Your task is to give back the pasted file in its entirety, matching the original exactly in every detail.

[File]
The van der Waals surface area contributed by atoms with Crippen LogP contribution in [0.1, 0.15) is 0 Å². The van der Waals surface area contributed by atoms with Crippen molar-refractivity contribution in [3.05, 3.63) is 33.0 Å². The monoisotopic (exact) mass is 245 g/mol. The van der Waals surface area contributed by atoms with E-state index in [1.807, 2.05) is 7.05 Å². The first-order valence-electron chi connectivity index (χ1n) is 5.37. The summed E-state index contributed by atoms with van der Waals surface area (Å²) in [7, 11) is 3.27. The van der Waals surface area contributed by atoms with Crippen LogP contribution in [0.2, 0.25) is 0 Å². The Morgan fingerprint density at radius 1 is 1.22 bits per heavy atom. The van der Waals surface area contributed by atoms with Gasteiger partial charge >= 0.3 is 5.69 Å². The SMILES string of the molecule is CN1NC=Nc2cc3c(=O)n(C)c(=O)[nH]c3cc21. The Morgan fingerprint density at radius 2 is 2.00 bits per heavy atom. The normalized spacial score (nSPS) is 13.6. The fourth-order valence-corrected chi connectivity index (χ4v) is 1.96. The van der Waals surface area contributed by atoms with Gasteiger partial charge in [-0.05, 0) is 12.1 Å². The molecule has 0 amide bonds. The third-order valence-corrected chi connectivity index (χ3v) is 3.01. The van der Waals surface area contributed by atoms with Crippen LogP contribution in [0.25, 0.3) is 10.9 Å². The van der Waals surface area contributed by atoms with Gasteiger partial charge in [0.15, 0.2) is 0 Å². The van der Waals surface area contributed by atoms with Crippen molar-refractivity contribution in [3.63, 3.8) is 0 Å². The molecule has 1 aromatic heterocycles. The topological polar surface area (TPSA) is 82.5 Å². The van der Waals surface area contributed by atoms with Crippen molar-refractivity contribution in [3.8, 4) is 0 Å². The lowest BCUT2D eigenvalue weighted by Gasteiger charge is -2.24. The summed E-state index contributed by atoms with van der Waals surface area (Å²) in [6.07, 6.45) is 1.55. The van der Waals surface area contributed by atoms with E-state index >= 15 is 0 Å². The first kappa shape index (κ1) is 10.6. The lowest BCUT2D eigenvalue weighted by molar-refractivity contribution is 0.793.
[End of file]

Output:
The van der Waals surface area contributed by atoms with Crippen LogP contribution in [0.1, 0.15) is 0 Å². The van der Waals surface area contributed by atoms with Crippen molar-refractivity contribution in [3.05, 3.63) is 33.0 Å². The monoisotopic (exact) mass is 245 g/mol. The van der Waals surface area contributed by atoms with E-state index in [1.807, 2.05) is 7.05 Å². The first-order valence-electron chi connectivity index (χ1n) is 5.37. The summed E-state index contributed by atoms with van der Waals surface area (Å²) in [7, 11) is 3.27. The van der Waals surface area contributed by atoms with Crippen LogP contribution in [0.2, 0.25) is 0 Å². The Morgan fingerprint density at radius 1 is 1.22 bits per heavy atom. The van der Waals surface area contributed by atoms with Gasteiger partial charge >= 0.3 is 5.69 Å². The SMILES string of the molecule is CN1NC=Nc2cc3c(=O)n(C)c(=O)[nH]c3cc21. The Morgan fingerprint density at radius 2 is 2.00 bits per heavy atom. The normalized spacial score (nSPS) is 13.6. The fourth-order valence-corrected chi connectivity index (χ4v) is 1.96. The van der Waals surface area contributed by atoms with Gasteiger partial charge in [-0.05, 0) is 12.1 Å². The molecule has 0 amide bonds. The third-order valence-corrected chi connectivity index (χ3v) is 3.01. The van der Waals surface area contributed by atoms with Crippen LogP contribution in [0.25, 0.3) is 10.9 Å². The van der Waals surface area contributed by atoms with Gasteiger partial charge in [0.15, 0.2) is 0 Å². The van der Waals surface area contributed by atoms with Crippen molar-refractivity contribution in [3.63, 3.8) is 0 Å². The molecule has 1 aromatic heterocycles. The topological polar surface area (TPSA) is 82.5 Å². The van der Waals surface area contributed by atoms with Crippen molar-refractivity contribution in [3.8, 4) is 0 Å². The lowest BCUT2D eigenvalue weighted by Gasteiger charge is -2.24. The summed E-state index contributed by atoms with van der Waals surface area (Å²) in [6.07, 6.45) is 1.55. The van der Waals surface area contributed by atoms with E-state index >= 15 is 0 Å². The first kappa shape index (κ1) is 10.6. The lowest BCUT2D eigenvalue weighted by molar-refractivity contribution is 0.793.